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Mayor to answer criticism

Williams plans response to ACT; assembly to address schools funds

Posted: Monday, April 03, 2006

Mayor John Williams said that he’s prepared to present a formal rebuttal Tuesday night to the criticisms leveled at his administration three weeks ago by members of the Alliance of Concerned Taxpayers.

At the Kenai Peninsula Borough Assembly meeting March 14, ACT members chastised the administration for what they said were omissions in the mayor’s 60-day transition report delivered in January. That report on the fiscal state of the borough was developed from assessments prepared by a 17-member transition team appointed by the mayor upon taking office late last fall.

The taxpayers’ group charged the administration’s 60-Day Report was “biased in favor of higher taxes” as the way solve the borough’s looming fiscal crunch, and called on the administration to avoid raising taxes and to take steps they recommended to cut the costs of borough government.

Williams responded in a general manner in a lengthy interview last month, the results of which appeared in the Sunday, March 26, issue of the Peninsula Clarion.

While acknowledging as he has since taking office that the borough is facing very serious financial problems, Williams said in essence that ACT’s assessments of those problems and how to fix them were based on inaccuracies and wrong assumptions and demonstrated on their part “a poor understanding of how municipal governments work.”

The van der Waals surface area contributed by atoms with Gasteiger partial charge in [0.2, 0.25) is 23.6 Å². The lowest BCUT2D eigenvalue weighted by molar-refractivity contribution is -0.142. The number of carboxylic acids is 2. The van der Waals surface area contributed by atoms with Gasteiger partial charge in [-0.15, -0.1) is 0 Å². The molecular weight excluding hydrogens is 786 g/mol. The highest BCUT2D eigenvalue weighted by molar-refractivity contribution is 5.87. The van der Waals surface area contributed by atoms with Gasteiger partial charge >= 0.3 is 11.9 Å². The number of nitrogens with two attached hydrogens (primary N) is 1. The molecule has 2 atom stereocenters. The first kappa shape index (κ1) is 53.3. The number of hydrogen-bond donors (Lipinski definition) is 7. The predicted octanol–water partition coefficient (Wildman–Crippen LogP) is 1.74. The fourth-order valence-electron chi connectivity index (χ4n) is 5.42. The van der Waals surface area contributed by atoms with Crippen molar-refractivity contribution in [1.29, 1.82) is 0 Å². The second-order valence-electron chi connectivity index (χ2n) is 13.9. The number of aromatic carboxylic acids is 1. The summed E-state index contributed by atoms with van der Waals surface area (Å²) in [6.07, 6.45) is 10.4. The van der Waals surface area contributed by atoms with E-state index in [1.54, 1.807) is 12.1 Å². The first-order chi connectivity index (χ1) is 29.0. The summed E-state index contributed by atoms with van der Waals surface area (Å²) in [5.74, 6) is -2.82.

He promised he would prepare and deliver a formal rebuttal at the Tuesday assembly meeting. The information will include a Power Point presentation and be accompanied by proposed resolutions and ordinances meant to cut costs and raise revenues.

Even before winning the fall election, Williams warned that meeting the challenges of increasing costs — especially unavoidable ones like rising health insurance and retirement obligations — would require sacrifice on the part of the government and borough taxpayers.

He has leveled sharp criticism of ACT for promoting — successfully, it turned out — ballot Propositions 4 and 5 last fall that limited the assembly’s ability to spend capital funds and rolled back a 1 percent sales tax increase approved by the assembly last year.

ACT members have taken pride in the success of the tax-cut measure and have warned the administration they would continue to work to force spending cuts at the ballot box if the administration can’t or won’t.

Tuesday’s meeting has the potential to be lively.

In other business on the agenda, the assembly is expected to hold public hearings and then vote on measures that would:

· Amend the borough code to authorize certain volunteers to serve on their respective service area board;

· Revamp how the borough regulates material site permits. The hearing is the first of two so far scheduled. The assembly is not expected to take formal action beyond taking testimony.

· Adopt the National Incident Management System (NIMS).

· Authorize ease of an outdoor shooting range on the Seward Solid Waste Facility grounds to the city of Seward for $1 a year.

The assembly also is expected to take up a measure setting the amount to be provided to the Kenai Peninsula Borough School District from local sources in fiscal year 2007. It would make available to schools approximately $35.5 million in cash and in-kind services, representing the local contribution to school operations.



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